Rishi Sunak has been told he risks “re-toxifying” his government’s record on LGBTQ+ rights and introducing “an effective trans travel ban” after the equalities minister announced a review of countries whose process for changing gender on legal documents is recognised by the UK.
Kemi Badenoch notified the Commons on Monday of plans to update the list of approved countries and territories whose systems for gender recognition allow individuals with certificates obtained there to use the fast-track process when seeking a gender recognition certificate (GRC) in the UK.
She suggested that recognition would be withdrawn from places “where there is a clear indication that the country now no longer has a system at least as rigorous as those in the Gender Recognition Act 2004”.
In recent years a number of countries have simplified the process by which transgender individuals can legally change their birth certificates, with some introducing a process known as self-declaration, which was recently approved amid some controversy by the Scottish parliament. People with certificates from countries excluded from the list have to apply for a UK certificate separately.
The move comes as the deadline approaches for Westminster officials to decide whether to deploy the “nuclear option” of prohibiting Holyrood’s gender recognition bill from going for royal assent, after Scotland became the first part of the UK to introduce a self-identification system just before the Christmas recess.
The UK’s Scotland secretary, Alister Jack, said he could invoke section 35 of the Scotland Act, which in effect gives him a veto on laws he believes have an impact on constitutionally reserved matters – a decision that could set the stage for a bitter constitutional clash.
Responding to Badenoch’s announcement, Nancy Kelley, the chief executive of Stonewall, and Colin Macfarlane, the LGBTQ+ rights campaign’s Scotland director, said: “Ending reciprocal recognition of gender recognition certificates from countries that support trans people changing their legal gender using a self-determination model is a disgraceful low for the UK government’s approach to LGBTQ+ rights.
“This comes as the UK government considers challenging the Scottish government’s mandate to implement the gender recognition reform bill, a bill that was passed with overwhelming cross-party support from MSPs in December 2022.
“Trans people from countries like Canada, Australia and New Zealand have had their gender recognition certificates respected by the UK for years. Seeking to end this system is an extraordinary move, not based on evidence or experience, that will effectively serve as a ‘trans travel ban’.”
Kelley and Macfarlane said these combined moves also sent the message “that the UK government sees trans people as a threat to be contained, not citizens to be respected”, adding that “20 years on from the repeal of section 28, the prime minister risks re-toxifying his party’s brand by repeating historic mistakes”.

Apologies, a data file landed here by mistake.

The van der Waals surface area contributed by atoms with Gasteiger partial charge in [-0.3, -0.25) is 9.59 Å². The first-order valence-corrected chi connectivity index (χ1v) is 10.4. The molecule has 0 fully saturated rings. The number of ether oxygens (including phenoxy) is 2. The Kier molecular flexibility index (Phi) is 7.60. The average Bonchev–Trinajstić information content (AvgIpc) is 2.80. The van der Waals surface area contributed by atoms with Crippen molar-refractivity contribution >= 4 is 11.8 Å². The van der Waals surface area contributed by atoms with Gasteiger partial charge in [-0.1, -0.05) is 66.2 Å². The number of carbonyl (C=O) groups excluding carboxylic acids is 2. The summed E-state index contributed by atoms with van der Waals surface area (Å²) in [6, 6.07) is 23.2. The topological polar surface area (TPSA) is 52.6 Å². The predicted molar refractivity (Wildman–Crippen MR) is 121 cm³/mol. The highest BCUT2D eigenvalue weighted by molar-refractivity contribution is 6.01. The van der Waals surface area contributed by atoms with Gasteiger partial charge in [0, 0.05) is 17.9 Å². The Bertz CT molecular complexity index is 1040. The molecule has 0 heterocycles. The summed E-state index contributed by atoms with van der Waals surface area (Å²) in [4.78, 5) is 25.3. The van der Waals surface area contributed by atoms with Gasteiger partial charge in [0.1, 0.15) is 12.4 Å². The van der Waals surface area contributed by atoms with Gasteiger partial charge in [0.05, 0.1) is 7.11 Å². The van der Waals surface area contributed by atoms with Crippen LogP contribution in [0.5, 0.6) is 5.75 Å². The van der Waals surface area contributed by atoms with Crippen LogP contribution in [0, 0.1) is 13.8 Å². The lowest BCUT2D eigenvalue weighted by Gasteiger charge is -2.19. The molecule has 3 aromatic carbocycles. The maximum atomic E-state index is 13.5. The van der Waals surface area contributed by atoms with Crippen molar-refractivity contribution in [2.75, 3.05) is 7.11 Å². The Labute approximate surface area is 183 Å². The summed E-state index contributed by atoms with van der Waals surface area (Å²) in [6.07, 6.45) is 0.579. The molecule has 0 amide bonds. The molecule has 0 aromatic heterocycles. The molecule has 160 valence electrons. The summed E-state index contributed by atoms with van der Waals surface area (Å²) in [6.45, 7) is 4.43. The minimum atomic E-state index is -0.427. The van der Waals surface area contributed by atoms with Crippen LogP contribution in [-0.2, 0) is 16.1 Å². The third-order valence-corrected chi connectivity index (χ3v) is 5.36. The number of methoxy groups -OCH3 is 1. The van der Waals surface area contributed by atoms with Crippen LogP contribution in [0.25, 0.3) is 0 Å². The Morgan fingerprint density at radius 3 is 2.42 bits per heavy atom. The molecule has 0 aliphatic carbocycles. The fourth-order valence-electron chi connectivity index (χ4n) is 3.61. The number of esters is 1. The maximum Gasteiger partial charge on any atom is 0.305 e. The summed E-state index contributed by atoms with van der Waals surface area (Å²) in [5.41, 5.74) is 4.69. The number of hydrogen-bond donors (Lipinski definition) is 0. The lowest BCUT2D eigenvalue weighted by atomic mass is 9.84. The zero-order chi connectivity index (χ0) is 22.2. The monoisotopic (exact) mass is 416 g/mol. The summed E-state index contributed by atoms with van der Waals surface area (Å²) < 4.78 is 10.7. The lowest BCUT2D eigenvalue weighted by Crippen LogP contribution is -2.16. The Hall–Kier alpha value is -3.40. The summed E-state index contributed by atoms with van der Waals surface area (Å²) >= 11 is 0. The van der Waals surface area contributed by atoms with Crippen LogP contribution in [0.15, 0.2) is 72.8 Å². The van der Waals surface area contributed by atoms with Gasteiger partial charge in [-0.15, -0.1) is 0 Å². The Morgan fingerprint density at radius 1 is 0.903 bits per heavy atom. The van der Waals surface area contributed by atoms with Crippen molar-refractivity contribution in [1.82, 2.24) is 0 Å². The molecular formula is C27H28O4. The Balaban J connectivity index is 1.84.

A Cabinet Office spokesperson said transgender people “have not and will not be banned” from entering the UK. “The Government is merely ensuring that individuals who can access the UK’s fast-track gender recognition system, are from countries with at least equal checks and balances to the UK.”
The fast-track overseas route means that an applicant with legal gender recognition from an approved country does not, for example, need to provide medical reports when applying for a GRC in the UK.
The spokesperson added that the update was not retrospective: “No one is going to move from having recognition in the UK now to not having it. If you’ve got a GRC, you still will have one.”
In late December, the Scottish government hailed a “historic day for equality” after MSPs approved plans to make it easier and less intrusive for individuals to legally change their gender, extending the new system of self-identification to 16- and 17-year-olds for the first time.
The final vote followed an unprecedented two days of acrimonious and often emotional debate as members worked across parties and past midnight on more than 150 amendments to address concerns about abusive males potentially taking advantage of the new system, and its impact on UK equality law.
The Scottish government has said any attempt by the UK government to veto the law would be “vigorously contested”.
Later on Tuesday, the Welsh first minister, Mark Drakeford, said that he planned to approach the UK government for the powers to introduce a gender recognition bill similar to that passed at Holyrood.
Drakeford told the Senedd he has spoken to Sturgeon about the bill and was “surprised” by the UK government’s reaction. “They are threatening to use a power that has never been used in the whole history of devolution,” he said.